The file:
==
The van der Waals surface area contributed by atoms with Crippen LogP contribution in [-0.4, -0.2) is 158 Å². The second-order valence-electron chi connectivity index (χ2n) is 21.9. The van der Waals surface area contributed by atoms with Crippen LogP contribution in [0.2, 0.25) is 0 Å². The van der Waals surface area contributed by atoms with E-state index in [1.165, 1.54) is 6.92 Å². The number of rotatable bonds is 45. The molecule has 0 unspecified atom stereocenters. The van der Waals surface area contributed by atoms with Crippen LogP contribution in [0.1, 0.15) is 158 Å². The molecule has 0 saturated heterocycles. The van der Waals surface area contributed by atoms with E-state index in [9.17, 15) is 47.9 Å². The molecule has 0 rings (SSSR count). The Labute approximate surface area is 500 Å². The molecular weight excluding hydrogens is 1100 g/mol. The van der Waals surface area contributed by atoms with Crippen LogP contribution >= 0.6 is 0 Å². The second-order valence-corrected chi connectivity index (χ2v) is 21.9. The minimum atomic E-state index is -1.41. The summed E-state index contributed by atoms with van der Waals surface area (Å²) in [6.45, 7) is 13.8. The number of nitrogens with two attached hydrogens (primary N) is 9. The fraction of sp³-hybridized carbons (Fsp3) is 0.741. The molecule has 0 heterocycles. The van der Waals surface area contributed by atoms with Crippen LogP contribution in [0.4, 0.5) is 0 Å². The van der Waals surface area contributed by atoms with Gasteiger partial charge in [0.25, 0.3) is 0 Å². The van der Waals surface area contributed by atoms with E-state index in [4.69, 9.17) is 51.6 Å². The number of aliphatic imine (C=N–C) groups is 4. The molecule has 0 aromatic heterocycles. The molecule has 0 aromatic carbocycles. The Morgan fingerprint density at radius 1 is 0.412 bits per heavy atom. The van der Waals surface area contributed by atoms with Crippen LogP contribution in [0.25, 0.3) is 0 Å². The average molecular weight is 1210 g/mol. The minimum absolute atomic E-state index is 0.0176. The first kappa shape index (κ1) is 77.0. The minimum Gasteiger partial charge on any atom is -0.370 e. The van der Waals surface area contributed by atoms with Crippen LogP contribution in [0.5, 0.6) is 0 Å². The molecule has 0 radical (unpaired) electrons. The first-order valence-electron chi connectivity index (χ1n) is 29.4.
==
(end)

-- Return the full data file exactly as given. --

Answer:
The van der Waals surface area contributed by atoms with Crippen LogP contribution in [-0.4, -0.2) is 158 Å². The second-order valence-electron chi connectivity index (χ2n) is 21.9. The van der Waals surface area contributed by atoms with Crippen LogP contribution in [0.2, 0.25) is 0 Å². The van der Waals surface area contributed by atoms with E-state index in [1.165, 1.54) is 6.92 Å². The number of rotatable bonds is 45. The molecule has 0 unspecified atom stereocenters. The van der Waals surface area contributed by atoms with Crippen LogP contribution in [0.1, 0.15) is 158 Å². The molecule has 0 saturated heterocycles. The van der Waals surface area contributed by atoms with E-state index in [9.17, 15) is 47.9 Å². The molecule has 0 rings (SSSR count). The Labute approximate surface area is 500 Å². The molecular weight excluding hydrogens is 1100 g/mol. The van der Waals surface area contributed by atoms with Crippen LogP contribution >= 0.6 is 0 Å². The second-order valence-corrected chi connectivity index (χ2v) is 21.9. The minimum atomic E-state index is -1.41. The summed E-state index contributed by atoms with van der Waals surface area (Å²) in [6.45, 7) is 13.8. The number of nitrogens with two attached hydrogens (primary N) is 9. The fraction of sp³-hybridized carbons (Fsp3) is 0.741. The molecule has 0 heterocycles. The van der Waals surface area contributed by atoms with Crippen LogP contribution in [0.4, 0.5) is 0 Å². The van der Waals surface area contributed by atoms with Gasteiger partial charge in [0.25, 0.3) is 0 Å². The van der Waals surface area contributed by atoms with E-state index in [4.69, 9.17) is 51.6 Å². The number of aliphatic imine (C=N–C) groups is 4. The molecule has 0 aromatic heterocycles. The molecule has 0 aromatic carbocycles. The Morgan fingerprint density at radius 1 is 0.412 bits per heavy atom. The van der Waals surface area contributed by atoms with Crippen LogP contribution in [0.25, 0.3) is 0 Å². The average molecular weight is 1210 g/mol. The minimum absolute atomic E-state index is 0.0176. The first kappa shape index (κ1) is 77.0. The minimum Gasteiger partial charge on any atom is -0.370 e. The van der Waals surface area contributed by atoms with Crippen LogP contribution in [0.5, 0.6) is 0 Å². The molecule has 0 radical (unpaired) electrons. The first-order valence-electron chi connectivity index (χ1n) is 29.4.